As a result, three Hitachi EH1100 70-ton (63.5 t) rigid-frame trucks recently joined three older 40-ton (36.2 t) Euclids and an EX1200 shovel at the Stringtown, OK, aggregates operation.
“We don’t do cookie-cutter buying; we do pluses and minuses between all the brands for each purchase,” stated Clark. “Our research showed that the Hitachi-Euclid trucks have more steel in them than competitive models. We felt that was essential for durability. And we’ve been running a number of older Euclids for years and have been very pleased with them and the support we receive from G.W. Van Keppel.
“There have been no undue expenses or problems with them. The only new variable this time for us to consider was the Detroit Diesel engine; they had been Cummins before. We have a slight preference for Cummins, but not enough to be a significant factor. Van Keppel worked hard to put together several different packages that were very attractive. Everything fit, hence the selection of Hitachi,” added Clark.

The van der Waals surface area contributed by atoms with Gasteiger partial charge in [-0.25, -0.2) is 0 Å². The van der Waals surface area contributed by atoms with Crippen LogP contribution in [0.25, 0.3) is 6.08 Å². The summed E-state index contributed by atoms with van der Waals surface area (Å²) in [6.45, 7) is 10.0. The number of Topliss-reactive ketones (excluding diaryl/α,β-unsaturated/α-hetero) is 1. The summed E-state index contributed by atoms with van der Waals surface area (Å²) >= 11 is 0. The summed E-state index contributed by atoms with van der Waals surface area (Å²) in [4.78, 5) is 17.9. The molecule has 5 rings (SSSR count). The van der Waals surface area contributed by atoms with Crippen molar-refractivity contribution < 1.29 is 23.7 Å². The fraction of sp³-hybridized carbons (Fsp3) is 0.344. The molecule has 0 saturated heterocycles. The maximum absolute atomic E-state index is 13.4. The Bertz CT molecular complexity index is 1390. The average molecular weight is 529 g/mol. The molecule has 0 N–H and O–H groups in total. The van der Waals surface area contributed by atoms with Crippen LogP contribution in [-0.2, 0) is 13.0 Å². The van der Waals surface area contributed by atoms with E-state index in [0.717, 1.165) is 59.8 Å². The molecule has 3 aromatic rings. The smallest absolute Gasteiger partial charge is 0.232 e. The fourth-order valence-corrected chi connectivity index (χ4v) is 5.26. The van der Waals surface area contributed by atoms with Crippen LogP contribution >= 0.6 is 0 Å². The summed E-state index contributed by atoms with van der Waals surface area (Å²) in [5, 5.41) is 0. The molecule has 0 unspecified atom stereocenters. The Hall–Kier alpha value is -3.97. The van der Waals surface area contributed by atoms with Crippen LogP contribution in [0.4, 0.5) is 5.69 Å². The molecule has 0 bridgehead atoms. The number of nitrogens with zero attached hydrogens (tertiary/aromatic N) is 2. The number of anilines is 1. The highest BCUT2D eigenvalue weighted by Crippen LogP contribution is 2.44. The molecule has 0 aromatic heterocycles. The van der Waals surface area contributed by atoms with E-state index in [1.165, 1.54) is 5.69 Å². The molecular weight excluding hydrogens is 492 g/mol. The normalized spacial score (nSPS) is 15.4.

“Each time we buy a machine, we take into account the site needs and evaluate the particular machine, as well as the service and pricing that goes with it,” Lattimore elaborated. “We understand all the brands –– and their weaknesses and strengths. We want the best product, a great price, and excellent service.”
Dealer Support Is Critical
“No machine is perfect,” stated Lattimore. “The real question is, ’How quickly will we get it back up?’ Especially given the remote locations of our operations. But Hitachi and Van Keppel have done an excellent job in addressing any problems and fixing them.”